Glass railing is a strong option for modern and contemporary homes and buildings. Adding glass railing to your project can give it that extra bit of zest to set it apart. We feel that there’s a lot of questions unanswered about Glass Railings, and as specialists on the matter, we thought it would be interesting to show some of the practical and technical aspects of the Glass Railing Systems.
Glass Railing Heights & Thicknesses
Glass railing heights follow the same guidelines as other railings governed by International Building Code (IBC) and International Residential Code (IRC). For commercial applications, it is most common to use 42” high glass railings. In residential spaces, it is common to use 36” high glass on stairways and 39” or 42” on balcony or other level applications. If you are using your glass railing as a pool guard, code often requires 48” tall railings. It is always best to check with your local code officials before ordering your glass to see what the best height is for your project.
Thicknesses, however, are not governed by either IBC or IRC codes. Most tempered glass comes in either ⅜” or ½” thicknesses while most laminate glass is 9/16” thick. Usually, ⅜” tempered glass is used only if it is being put in a “framed” system, meaning that there are vertical supports between glass panels. If you want to use tempered glass with a “frameless” system, meaning it has no vertical supports between panels, then you’ll need to upgrade to ½” tempered. See the photo below for reference of a “framed” versus “frameless” system. Tempered glass is typically used for residential applications, although it can be used commercially as well.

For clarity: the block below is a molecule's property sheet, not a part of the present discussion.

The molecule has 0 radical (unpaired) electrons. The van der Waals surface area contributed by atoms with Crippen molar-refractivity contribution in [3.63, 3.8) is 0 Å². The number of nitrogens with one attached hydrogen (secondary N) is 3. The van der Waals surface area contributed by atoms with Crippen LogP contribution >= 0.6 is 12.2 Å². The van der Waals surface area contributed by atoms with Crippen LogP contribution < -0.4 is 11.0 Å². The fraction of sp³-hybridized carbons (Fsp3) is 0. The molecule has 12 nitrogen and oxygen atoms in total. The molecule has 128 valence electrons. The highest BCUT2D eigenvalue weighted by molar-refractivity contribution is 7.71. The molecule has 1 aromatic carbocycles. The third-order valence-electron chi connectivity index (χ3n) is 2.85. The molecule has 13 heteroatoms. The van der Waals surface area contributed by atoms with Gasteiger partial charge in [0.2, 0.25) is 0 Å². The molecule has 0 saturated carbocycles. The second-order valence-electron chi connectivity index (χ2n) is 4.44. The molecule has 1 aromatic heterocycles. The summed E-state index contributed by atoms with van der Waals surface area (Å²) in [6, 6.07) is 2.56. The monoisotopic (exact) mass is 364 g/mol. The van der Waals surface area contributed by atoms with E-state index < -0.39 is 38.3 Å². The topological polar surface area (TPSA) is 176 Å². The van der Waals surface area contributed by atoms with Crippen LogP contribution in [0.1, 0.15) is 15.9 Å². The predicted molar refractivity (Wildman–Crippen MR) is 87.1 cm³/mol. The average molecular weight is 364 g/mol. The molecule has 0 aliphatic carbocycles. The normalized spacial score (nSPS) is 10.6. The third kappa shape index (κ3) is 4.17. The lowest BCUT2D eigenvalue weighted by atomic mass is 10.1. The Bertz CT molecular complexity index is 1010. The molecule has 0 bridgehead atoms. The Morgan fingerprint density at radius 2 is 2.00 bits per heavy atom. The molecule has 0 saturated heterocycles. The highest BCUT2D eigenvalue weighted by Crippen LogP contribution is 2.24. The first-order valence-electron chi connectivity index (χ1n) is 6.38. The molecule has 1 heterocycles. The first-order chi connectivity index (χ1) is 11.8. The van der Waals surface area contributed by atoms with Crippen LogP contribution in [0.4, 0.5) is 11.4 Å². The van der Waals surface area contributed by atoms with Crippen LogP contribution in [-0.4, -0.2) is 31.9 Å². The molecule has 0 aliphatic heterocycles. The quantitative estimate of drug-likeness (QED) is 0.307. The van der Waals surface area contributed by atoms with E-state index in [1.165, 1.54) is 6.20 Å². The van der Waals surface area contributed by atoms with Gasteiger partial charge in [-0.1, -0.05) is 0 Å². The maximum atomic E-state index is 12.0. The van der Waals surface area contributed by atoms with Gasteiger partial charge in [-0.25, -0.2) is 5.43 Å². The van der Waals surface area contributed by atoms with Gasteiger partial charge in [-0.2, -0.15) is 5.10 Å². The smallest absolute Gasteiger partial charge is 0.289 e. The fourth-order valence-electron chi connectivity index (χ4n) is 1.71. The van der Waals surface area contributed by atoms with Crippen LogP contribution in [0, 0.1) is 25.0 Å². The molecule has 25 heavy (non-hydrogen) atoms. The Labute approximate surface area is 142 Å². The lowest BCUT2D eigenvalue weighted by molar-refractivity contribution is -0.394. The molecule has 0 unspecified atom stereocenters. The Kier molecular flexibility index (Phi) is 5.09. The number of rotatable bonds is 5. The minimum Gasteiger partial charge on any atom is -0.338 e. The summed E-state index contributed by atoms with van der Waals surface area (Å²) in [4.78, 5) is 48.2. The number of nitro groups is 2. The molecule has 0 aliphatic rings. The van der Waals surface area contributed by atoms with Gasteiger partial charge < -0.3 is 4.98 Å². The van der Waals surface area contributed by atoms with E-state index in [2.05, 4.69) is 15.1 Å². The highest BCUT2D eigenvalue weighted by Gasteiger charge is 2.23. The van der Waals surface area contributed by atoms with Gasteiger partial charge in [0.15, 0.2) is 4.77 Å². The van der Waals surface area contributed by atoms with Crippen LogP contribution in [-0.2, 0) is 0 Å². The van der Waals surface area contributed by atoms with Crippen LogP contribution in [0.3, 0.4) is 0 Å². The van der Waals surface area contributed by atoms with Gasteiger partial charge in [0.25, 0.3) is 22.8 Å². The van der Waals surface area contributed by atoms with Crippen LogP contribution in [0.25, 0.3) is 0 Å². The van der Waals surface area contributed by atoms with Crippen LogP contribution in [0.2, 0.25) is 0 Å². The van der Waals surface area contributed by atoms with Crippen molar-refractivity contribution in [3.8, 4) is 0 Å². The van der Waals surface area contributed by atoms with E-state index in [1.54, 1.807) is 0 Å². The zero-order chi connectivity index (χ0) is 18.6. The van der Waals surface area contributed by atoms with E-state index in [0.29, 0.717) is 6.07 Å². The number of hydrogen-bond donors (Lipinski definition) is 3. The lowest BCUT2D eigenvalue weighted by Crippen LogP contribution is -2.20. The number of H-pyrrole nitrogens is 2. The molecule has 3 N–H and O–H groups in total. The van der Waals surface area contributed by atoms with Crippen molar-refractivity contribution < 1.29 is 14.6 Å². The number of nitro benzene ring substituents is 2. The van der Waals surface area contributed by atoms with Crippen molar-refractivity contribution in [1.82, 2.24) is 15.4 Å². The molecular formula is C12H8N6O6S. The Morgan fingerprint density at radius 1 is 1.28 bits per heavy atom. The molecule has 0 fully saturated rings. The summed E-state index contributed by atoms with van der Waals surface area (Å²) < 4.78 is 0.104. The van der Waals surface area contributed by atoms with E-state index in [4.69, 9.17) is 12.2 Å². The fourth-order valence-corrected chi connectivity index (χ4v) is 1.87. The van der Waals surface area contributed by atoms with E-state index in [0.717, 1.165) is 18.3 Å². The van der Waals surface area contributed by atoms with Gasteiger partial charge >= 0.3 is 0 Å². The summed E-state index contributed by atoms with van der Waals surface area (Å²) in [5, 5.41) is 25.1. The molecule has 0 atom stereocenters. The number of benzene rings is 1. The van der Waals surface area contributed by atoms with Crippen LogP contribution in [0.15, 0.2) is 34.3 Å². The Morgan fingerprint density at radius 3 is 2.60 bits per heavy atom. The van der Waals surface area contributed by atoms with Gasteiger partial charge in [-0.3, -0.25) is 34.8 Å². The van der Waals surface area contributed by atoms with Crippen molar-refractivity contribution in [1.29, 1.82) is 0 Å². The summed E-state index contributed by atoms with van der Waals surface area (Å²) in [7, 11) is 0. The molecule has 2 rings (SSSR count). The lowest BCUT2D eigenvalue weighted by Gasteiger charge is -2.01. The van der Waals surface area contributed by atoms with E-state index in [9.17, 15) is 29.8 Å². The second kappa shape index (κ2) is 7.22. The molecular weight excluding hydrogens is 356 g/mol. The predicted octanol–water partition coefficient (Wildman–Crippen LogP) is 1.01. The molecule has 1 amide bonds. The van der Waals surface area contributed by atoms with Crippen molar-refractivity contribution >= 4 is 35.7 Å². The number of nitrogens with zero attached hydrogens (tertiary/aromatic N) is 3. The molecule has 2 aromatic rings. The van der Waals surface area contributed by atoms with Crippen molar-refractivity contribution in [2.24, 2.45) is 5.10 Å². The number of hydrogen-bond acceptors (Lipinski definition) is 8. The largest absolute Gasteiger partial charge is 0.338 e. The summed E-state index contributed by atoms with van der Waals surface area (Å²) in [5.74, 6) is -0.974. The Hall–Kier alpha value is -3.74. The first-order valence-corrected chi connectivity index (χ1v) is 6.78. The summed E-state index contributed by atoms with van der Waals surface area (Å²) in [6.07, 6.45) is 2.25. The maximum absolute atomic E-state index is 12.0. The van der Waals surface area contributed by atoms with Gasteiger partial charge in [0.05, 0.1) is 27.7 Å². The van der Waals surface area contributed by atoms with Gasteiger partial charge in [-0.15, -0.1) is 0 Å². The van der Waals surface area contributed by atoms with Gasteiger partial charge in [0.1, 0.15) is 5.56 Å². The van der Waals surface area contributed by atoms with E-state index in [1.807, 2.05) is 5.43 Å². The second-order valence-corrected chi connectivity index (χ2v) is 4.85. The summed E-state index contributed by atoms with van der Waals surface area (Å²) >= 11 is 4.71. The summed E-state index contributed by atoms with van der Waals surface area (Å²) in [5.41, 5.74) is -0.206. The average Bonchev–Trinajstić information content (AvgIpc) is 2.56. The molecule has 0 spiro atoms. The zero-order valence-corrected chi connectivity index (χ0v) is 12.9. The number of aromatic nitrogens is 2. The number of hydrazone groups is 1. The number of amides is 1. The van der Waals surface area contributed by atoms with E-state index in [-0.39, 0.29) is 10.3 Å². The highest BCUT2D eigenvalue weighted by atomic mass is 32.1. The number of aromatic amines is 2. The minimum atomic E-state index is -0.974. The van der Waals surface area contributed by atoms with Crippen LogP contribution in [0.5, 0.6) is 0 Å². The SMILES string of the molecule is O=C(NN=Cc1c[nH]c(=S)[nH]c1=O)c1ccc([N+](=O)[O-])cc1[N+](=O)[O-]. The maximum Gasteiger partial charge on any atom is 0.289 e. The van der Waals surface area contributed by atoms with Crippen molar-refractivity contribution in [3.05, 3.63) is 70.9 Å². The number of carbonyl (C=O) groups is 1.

Laminated glass is typically composed of 2 panels of ¼” glass with a 1/16” interlayer keeping the two together. The final dimensions are 9/16”. There are different thicknesses of laminated glass, but 9/16” is the standard for laminated glass railings. Laminated glass is typically used for commercial settings, roof tops, or hurricane force winds.
Handrails and Top Rails
When talking about Glass Railing systems, there is also many other things to consider, other than the glass itself. You need to decide also if you prefer a handrail or top cap on the railings.
A handrail is a graspable structure that usually either protrudes out from the glass or sits over the glass. In either case, a handrail has to be strong enough to offer support to someone holding onto it.
Top rails, on the other hand, are designed to keep the glass panels tied together, and are designed to help your glass railings maintain that “clean” look, however they will not provide that much security if you want to hold to them, since they are not big enough to allow a handgrasp.
The strenght on the mounting structure is the single most important aspect of the whole assembly. We are dealing with glass here, so the safety of the mounting must be taken very seriously.
Glass railing Posts or Glass railing talon spigot brackets can be mounted to a variety of different surfaces, including concrete, hardwood, composite, and other materials. But, depending on the thicknesses of the substrate, you may need to consider using a through bolted mounting style rather than a traditional lag screw.
Each scenario is different, so it’s always good to check with your glass railing manufacturer on mounting material requirements and whether you should through bolt or lag.
Glass Railings: Safety & Cleaniness
Remember, there are various types of glass and we are always available to help you pick the best option for your home or business. Don’t shy away from calling us or using the contact form to get in touch, and we will answer all the questions you may still have.
Don’t forget to check our other articles to learn more about glass railings, and all other products we offer.